Urna Chahar-Tugchi (a.k.a. Urna) was born into a family of livestock farmers in the grasslands of the northern chinese province of Inner mongolia. Urna developed her musical talent and instincts while learning the yangqin, the Chinese dulcimer. After studying with a visiting professor from the Shanghai Conservatory of Music, at the age of eighteen she decided to leave Inner Mongolia to study at the Shanghai Conservatory of Music. It was an bold decision - for at that time she did not speak a single word of Mandarin Chinese and her family knew very little of Shanghai, let alone its location.
After studying with a visiting professor from the Shanghai Conservatory of Music, at the age of eighteen she decided to leave Inner Mongolia to study at the Shanghai Conservatory of Music. It was an bold decision - for at that time she did not speak a single word of Mandarin Chinese and her family knew very little of Shanghai, let alone its location.
With this move, Urna's life and career took a dramatic turn. She decided to follow her voice, leaving the dulcimer and concentrating on the multitude of tone colours of her voice which has a range of four octaves. At the same time she tried to go further than the common methods of musical training.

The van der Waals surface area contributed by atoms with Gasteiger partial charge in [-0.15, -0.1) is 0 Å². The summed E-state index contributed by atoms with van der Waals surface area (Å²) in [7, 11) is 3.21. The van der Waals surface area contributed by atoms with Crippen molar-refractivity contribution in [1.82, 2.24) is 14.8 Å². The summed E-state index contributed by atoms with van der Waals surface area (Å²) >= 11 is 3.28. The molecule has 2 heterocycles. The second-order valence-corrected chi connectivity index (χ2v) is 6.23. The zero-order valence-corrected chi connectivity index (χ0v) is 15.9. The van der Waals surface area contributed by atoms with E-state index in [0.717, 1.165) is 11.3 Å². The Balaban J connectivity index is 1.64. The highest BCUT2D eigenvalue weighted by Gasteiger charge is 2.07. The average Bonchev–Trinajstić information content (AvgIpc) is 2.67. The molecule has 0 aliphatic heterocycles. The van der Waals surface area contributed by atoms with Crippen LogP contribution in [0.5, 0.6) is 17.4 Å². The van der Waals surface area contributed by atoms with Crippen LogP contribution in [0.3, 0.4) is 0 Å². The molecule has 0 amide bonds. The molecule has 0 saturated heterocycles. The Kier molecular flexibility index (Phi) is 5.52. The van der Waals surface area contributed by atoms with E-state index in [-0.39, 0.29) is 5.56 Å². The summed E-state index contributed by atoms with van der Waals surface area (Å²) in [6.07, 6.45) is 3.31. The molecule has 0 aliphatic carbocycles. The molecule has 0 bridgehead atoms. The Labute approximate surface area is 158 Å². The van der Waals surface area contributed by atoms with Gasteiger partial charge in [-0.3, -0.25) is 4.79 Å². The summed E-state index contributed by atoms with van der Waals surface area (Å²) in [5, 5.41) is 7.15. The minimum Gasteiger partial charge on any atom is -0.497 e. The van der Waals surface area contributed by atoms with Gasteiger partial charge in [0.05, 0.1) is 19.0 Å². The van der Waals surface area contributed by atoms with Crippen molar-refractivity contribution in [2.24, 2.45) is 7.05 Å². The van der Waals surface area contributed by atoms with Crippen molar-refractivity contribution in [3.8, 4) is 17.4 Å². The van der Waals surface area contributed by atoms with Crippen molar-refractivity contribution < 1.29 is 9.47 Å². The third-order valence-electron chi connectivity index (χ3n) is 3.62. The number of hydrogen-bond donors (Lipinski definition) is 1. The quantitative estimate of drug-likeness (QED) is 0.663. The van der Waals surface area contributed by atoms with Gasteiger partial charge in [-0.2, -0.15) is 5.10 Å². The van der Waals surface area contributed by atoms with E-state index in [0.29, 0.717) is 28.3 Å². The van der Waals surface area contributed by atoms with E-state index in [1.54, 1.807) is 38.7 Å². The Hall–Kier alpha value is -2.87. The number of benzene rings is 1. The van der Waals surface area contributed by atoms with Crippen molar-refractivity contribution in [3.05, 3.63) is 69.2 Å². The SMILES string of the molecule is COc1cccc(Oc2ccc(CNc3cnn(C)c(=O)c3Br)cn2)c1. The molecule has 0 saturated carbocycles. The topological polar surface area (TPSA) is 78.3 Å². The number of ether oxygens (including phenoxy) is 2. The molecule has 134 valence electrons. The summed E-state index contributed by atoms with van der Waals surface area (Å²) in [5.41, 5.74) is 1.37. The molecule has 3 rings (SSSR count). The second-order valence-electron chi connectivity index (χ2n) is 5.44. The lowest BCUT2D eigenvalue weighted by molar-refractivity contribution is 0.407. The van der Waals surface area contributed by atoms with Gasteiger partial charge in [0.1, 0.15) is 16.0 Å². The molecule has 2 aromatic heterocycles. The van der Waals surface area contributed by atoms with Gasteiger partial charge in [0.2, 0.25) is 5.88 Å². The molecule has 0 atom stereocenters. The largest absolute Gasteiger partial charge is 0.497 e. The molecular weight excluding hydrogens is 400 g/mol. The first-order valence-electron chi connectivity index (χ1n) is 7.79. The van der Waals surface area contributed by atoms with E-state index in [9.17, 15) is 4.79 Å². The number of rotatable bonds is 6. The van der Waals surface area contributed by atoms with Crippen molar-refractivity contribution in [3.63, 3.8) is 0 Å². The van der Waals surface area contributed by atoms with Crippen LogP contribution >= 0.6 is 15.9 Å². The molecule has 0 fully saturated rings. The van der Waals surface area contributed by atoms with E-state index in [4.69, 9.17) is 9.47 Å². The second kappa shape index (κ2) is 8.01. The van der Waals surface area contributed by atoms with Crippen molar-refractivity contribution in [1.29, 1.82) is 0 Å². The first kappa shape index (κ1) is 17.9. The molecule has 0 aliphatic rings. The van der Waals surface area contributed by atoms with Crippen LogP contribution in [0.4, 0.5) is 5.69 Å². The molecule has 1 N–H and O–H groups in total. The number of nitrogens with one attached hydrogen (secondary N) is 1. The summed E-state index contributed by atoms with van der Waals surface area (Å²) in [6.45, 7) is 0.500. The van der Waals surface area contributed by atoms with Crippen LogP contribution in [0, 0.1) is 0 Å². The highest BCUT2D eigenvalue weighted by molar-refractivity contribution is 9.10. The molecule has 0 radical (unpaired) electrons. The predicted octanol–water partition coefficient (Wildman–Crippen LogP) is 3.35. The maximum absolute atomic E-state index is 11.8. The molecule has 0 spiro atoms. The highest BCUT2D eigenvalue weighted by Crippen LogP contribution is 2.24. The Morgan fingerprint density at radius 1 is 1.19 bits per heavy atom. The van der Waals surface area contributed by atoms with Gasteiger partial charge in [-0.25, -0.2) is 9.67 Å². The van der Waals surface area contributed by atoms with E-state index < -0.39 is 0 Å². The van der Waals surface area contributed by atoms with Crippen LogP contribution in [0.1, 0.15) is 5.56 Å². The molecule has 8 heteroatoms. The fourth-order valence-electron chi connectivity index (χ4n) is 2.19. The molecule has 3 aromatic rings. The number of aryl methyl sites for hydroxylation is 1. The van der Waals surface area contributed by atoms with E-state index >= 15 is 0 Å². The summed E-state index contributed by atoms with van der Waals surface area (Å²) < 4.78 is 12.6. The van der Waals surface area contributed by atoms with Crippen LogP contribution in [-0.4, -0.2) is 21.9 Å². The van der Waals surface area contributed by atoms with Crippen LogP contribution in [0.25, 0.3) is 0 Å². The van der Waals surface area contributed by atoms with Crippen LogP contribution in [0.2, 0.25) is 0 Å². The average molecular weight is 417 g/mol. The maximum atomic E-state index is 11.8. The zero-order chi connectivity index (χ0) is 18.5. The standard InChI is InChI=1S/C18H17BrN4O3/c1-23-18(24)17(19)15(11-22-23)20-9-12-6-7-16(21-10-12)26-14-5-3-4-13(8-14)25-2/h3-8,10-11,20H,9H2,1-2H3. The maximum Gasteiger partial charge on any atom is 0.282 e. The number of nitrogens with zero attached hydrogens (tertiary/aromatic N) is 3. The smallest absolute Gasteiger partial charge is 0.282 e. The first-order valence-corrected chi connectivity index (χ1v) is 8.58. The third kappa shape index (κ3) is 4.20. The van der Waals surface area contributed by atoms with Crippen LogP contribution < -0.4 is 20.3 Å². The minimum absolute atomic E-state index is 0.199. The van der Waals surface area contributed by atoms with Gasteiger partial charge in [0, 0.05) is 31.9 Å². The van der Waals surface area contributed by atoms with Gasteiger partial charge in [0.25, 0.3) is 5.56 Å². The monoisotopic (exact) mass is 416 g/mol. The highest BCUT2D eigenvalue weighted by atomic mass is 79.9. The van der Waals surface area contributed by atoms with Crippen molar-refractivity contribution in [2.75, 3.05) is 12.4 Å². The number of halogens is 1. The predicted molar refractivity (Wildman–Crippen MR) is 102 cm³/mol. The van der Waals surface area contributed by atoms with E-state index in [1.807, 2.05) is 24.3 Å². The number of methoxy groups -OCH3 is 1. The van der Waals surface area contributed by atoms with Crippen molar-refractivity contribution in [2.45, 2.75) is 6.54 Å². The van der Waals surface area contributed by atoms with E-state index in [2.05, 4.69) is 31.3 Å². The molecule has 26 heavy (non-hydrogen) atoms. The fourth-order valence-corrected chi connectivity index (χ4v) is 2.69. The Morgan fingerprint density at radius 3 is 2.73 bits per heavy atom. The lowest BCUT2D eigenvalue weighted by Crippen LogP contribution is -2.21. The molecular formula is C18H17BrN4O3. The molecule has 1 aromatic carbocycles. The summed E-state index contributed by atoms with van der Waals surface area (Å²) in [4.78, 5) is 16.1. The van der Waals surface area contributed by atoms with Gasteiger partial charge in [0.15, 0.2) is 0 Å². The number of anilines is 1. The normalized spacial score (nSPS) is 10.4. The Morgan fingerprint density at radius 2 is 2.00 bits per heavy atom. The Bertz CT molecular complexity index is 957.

Of her music she says: ? I interpret my songs in all my energies with the variety of life experiences; therefore, I feel rebirth after each performance.?
While being rooted in the traditional music of her Mongolian homeland, Urna continues to take her music in new directions. Her latest compositions emphasize free, brushstroke-like improvisations, which have been inspired by her recent experiences with other cultures and musicians and her life outside of Mongolia. With this constant yearning to take her music beyond convention, Urna has performed with many internationally-renown musicians, including the Hungarian violinist Zoltan Lantos, accordeon player Jerzy Bawol from the Polish band Kroke, Ramesh Shotham from India, Inner Mongolian Morin Huur player Burintegus (Zhang Quansheng), Chinese Sheng Solist Wu Wei, Muhammad Reza Mortazavi and Saam Schlamminger from Central Asia and many other World, Folk, Jazz musicians.
In the summer of 2003, Urna sealed her place as a contributor to world music in Europe when she was awarded the RUTH prize in Germany for Best International Artist.
Urna's 2004 recording, Amilal (Life), is a collaborative effort that features accompaniment from the highly acclaimed Zarb percussion masters from Iran, Djamchid Chemirani and Keyvan Chemirani.
In 2008 Urna worked with The Mongolian Morin Huur Ensemble for the Film ?Chinggisiin Hoyor Jagal? (The two Horses of Genghis Khan) directed by Byambasuren Davva.
Hodood, 1999 (re-issue 2002)
Tal Nutag, 1995